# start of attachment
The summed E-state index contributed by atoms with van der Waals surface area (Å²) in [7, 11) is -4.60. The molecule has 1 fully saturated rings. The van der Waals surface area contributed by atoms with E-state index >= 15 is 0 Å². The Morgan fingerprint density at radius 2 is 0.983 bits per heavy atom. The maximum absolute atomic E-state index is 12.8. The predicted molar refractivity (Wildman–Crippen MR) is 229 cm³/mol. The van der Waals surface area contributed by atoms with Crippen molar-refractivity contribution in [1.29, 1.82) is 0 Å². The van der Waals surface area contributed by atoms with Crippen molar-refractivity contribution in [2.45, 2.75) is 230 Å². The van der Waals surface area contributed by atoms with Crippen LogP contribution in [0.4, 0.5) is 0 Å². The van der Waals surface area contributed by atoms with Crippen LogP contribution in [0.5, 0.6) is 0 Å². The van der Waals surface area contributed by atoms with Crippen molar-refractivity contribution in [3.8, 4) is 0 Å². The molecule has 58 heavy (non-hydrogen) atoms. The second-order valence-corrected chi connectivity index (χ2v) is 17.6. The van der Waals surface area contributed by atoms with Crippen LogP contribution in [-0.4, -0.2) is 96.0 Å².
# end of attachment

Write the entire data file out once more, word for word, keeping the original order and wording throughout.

The summed E-state index contributed by atoms with van der Waals surface area (Å²) in [7, 11) is -4.60. The molecule has 1 fully saturated rings. The van der Waals surface area contributed by atoms with E-state index >= 15 is 0 Å². The Morgan fingerprint density at radius 2 is 0.983 bits per heavy atom. The maximum absolute atomic E-state index is 12.8. The predicted molar refractivity (Wildman–Crippen MR) is 229 cm³/mol. The van der Waals surface area contributed by atoms with Crippen molar-refractivity contribution in [1.29, 1.82) is 0 Å². The van der Waals surface area contributed by atoms with Crippen molar-refractivity contribution in [2.45, 2.75) is 230 Å². The van der Waals surface area contributed by atoms with Crippen LogP contribution in [0.4, 0.5) is 0 Å². The van der Waals surface area contributed by atoms with Crippen LogP contribution in [0.5, 0.6) is 0 Å². The van der Waals surface area contributed by atoms with Crippen molar-refractivity contribution in [3.8, 4) is 0 Å². The molecule has 58 heavy (non-hydrogen) atoms. The second-order valence-corrected chi connectivity index (χ2v) is 17.6. The van der Waals surface area contributed by atoms with Crippen LogP contribution in [-0.4, -0.2) is 96.0 Å².